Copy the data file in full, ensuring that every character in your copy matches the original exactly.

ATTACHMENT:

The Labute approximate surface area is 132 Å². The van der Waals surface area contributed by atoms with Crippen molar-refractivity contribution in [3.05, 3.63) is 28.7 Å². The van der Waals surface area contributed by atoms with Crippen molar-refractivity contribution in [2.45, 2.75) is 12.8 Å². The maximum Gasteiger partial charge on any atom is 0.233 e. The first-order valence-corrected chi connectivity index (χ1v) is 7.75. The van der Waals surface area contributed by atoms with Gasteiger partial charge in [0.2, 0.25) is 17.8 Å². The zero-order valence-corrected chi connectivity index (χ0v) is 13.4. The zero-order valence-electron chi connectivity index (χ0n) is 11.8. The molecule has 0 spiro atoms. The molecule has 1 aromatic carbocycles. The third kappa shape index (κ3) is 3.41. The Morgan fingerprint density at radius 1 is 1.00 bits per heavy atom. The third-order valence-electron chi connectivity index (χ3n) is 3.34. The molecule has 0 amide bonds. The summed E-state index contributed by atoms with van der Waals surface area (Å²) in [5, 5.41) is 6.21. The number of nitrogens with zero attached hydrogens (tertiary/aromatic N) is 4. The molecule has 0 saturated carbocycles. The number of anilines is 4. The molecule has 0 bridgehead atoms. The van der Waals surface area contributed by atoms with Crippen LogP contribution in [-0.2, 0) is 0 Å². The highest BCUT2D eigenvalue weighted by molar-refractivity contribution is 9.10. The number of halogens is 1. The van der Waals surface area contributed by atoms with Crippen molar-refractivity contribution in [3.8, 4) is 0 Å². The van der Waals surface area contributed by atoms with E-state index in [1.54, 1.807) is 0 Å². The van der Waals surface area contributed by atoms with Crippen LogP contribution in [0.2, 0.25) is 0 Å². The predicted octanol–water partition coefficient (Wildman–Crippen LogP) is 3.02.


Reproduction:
The Labute approximate surface area is 132 Å². The van der Waals surface area contributed by atoms with Crippen molar-refractivity contribution in [3.05, 3.63) is 28.7 Å². The van der Waals surface area contributed by atoms with Crippen molar-refractivity contribution in [2.45, 2.75) is 12.8 Å². The maximum Gasteiger partial charge on any atom is 0.233 e. The first-order valence-corrected chi connectivity index (χ1v) is 7.75. The van der Waals surface area contributed by atoms with Gasteiger partial charge in [0.2, 0.25) is 17.8 Å². The zero-order valence-corrected chi connectivity index (χ0v) is 13.4. The zero-order valence-electron chi connectivity index (χ0n) is 11.8. The molecule has 0 spiro atoms. The molecule has 1 aromatic carbocycles. The third kappa shape index (κ3) is 3.41. The Morgan fingerprint density at radius 1 is 1.00 bits per heavy atom. The third-order valence-electron chi connectivity index (χ3n) is 3.34. The molecule has 0 amide bonds. The summed E-state index contributed by atoms with van der Waals surface area (Å²) in [5, 5.41) is 6.21. The number of nitrogens with zero attached hydrogens (tertiary/aromatic N) is 4. The molecule has 0 saturated carbocycles. The number of anilines is 4. The molecule has 0 bridgehead atoms. The van der Waals surface area contributed by atoms with Crippen LogP contribution in [-0.2, 0) is 0 Å². The highest BCUT2D eigenvalue weighted by molar-refractivity contribution is 9.10. The number of halogens is 1. The van der Waals surface area contributed by atoms with Crippen molar-refractivity contribution in [3.8, 4) is 0 Å². The van der Waals surface area contributed by atoms with E-state index in [1.54, 1.807) is 0 Å². The van der Waals surface area contributed by atoms with Crippen LogP contribution in [0.2, 0.25) is 0 Å². The predicted octanol–water partition coefficient (Wildman–Crippen LogP) is 3.02.